I would also like to quote extensively from the acceptance speech of the first Chairperson of the Organisation of African Unity during its launch in 1963, Haile Salassie. I do so because a lot of what was said then is still very relevant today: “We name as our first great task the final liberating of those Africans still dominated by foreign exploitation and control,” continuing that, “Our liberty is meaningless unless all Africans are free. Our brothers in the Rhodesias, in Mozambique, in Angola, in South Africa, cry out in anguish for our support and assistance.”
Continuing he said, “As we renew our vow that all of Africa shall be free, let us also resolve that old wounds shall be healed and past scars forgotten…memories of the past injustice shall not divert us from the more pressing business at hand. We must live in peace with our former colonisers, shunning recrimination and bitterness and forswearing the luxury of vengeance and retaliation, lest the acid of hatred erode our souls and poison our hearts.”
Going on he said, “History teaches us that unity is strength and cautions us to submerge and overcome our differences in the quest for common goals, to strive, with all our combined strength, for the path to the true African brotherhood and unity.”
The first task of ensuring the liberation of those Africans still under colonial rule has been virtually achieved.
Selassie went further to define the second task which was, “Unity is the accepted goal. We argue about means; we discuss alternative paths to the same objective; we engage in debates about techniques and tactics. But when semantics are stripped away, there is little argument among us. We are determined to create a union of Africans… it is our duty and privilege to rouse the slumbering giant of Africa.”
He continued, “But while we agree that the ultimate destiny of this continent lies in political union, we must at the same time recognise that the obstacles to be overcome in its achievement are at once numerous and formidable. Africa’s peoples did not emerge into liberty in uniform conditions. Africans maintain different political systems; our economies are diverse; our social orders are rooted in differing cultures and traditions. Furthermore no clear consensus exists on the ‘how’ and the ‘what’ of this union. Is it to be, in form, federal, non-federal, or unitary?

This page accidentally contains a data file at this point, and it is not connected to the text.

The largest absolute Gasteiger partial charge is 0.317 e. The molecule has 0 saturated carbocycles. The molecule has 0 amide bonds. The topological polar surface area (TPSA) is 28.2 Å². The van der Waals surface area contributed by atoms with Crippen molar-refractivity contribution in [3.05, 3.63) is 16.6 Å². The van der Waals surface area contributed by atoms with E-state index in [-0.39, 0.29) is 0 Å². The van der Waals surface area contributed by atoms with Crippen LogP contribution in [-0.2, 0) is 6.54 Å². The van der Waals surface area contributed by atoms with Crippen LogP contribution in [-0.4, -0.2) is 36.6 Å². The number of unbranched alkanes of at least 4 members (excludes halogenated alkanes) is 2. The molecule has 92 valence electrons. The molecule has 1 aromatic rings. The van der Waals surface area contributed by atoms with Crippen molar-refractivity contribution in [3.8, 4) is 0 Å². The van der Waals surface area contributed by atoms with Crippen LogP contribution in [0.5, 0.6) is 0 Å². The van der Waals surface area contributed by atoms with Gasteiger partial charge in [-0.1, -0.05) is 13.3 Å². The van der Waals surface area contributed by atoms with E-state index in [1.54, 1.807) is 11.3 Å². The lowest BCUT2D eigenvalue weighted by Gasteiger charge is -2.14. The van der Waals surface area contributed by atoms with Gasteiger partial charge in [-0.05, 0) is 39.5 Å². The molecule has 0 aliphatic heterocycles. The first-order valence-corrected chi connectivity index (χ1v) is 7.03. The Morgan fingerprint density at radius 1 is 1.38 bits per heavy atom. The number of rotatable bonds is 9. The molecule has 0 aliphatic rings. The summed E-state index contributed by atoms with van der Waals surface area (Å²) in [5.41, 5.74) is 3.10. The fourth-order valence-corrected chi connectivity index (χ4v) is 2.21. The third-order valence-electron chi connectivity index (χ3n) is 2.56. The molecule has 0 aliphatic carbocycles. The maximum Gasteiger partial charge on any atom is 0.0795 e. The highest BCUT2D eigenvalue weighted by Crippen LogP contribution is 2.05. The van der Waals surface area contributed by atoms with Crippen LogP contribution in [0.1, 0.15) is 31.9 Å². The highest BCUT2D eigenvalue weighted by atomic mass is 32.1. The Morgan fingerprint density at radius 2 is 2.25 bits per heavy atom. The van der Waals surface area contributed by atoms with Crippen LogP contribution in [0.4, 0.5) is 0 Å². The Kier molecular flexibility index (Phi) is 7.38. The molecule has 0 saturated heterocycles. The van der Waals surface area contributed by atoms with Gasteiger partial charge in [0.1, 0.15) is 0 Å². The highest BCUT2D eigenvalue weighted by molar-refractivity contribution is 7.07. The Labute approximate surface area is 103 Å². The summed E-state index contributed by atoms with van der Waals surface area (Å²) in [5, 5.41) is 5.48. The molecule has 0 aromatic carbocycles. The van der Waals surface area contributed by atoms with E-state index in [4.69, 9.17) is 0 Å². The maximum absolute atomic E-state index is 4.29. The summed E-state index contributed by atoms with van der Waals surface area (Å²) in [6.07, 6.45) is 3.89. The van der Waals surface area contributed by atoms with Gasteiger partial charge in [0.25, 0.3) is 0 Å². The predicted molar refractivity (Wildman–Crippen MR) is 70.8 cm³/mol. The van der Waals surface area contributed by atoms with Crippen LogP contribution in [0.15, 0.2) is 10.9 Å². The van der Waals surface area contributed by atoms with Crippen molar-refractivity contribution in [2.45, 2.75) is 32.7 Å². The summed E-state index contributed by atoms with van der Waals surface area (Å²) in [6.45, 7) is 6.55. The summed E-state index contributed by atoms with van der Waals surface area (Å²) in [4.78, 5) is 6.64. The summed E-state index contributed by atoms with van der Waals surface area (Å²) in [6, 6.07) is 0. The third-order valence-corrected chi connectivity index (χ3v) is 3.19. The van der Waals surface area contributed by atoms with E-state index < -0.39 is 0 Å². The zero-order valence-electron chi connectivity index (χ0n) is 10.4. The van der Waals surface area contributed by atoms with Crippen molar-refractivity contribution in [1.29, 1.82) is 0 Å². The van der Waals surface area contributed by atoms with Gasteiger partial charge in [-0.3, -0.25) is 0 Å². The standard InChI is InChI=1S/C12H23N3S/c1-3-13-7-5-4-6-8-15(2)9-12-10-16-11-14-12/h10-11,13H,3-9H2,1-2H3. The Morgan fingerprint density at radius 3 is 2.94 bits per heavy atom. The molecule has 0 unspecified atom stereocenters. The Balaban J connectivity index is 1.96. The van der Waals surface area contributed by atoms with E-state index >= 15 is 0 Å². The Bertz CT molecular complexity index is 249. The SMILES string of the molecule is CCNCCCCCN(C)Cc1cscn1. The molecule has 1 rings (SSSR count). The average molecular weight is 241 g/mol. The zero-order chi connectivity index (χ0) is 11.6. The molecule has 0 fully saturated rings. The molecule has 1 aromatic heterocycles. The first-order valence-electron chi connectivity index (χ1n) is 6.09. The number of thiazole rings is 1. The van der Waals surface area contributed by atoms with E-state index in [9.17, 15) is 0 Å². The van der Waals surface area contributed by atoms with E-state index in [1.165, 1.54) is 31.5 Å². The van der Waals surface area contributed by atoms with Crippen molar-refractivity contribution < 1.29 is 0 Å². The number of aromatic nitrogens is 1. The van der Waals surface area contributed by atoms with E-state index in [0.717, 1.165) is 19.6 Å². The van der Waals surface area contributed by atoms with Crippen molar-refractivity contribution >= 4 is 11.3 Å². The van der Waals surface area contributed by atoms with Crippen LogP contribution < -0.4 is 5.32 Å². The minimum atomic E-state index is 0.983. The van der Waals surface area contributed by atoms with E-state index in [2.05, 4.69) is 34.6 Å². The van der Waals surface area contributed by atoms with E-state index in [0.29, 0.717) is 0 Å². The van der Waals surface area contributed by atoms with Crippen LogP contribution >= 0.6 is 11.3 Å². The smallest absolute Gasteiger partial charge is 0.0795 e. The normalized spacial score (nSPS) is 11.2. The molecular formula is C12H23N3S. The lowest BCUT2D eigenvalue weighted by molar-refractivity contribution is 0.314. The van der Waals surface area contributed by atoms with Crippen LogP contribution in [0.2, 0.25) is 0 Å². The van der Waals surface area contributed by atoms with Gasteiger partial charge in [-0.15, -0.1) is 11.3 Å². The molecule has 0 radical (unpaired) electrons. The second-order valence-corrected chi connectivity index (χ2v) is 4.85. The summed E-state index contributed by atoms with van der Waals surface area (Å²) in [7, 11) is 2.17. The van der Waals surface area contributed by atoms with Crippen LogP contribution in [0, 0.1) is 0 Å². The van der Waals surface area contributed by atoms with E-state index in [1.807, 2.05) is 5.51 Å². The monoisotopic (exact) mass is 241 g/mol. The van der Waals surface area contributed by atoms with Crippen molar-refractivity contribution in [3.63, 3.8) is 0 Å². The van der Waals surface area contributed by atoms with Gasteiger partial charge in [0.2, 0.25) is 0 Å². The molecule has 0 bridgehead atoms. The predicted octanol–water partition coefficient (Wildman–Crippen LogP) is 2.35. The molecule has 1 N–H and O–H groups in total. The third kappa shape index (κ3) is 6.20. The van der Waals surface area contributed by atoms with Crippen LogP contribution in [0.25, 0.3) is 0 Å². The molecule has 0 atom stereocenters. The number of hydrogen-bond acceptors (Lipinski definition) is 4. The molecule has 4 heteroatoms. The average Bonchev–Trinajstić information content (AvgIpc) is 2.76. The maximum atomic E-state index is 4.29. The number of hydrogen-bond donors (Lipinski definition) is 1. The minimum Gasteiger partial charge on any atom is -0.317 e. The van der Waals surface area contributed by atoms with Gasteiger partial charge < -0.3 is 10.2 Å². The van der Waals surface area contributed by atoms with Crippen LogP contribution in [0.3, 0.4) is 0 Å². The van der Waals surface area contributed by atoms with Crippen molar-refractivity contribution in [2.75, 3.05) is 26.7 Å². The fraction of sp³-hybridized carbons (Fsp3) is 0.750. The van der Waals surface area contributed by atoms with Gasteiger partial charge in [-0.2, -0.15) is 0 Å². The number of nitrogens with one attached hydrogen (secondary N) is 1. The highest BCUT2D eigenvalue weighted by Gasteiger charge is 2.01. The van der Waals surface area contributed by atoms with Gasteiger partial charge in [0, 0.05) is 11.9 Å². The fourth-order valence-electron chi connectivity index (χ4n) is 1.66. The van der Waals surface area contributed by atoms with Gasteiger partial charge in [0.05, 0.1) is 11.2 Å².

Is the sovereignty of individual states to be reduced, and if so, by how much, and in what areas? On these and other questions there is no agreement, and if we wait for agreed answers, generations hence matters will be little advanced, while the debate still rages. We should, therefore, not be concerned that complete union is not attained from one day to the next. The union which we seek can only come gradually, as the day-to-day progress which we achieve carries us slowly but inexorably along this course.”
As I have already said, I am quoting this because it as relevant today as it was then. But we are on the correct course. The formation of the African Union is indeed one of those day to day processes that is carrying us towards that Union but it is now our responsibility to ensure that eventually that goal is attained but again it may not necessarily be attained tomorrow but every step we take brings us closer to the ultimate goal of political unity and economic integration.
Obviously the Africa that was envisaged and we strive to create is an Africa that is emancipated – politically, economically, culturally, socially and spiritually. Of course today, that emancipation must by definition include that of women. And the African Union having declared 2010 to 2020 as the Women’s Decade has to ensure there is visible progress in this regard.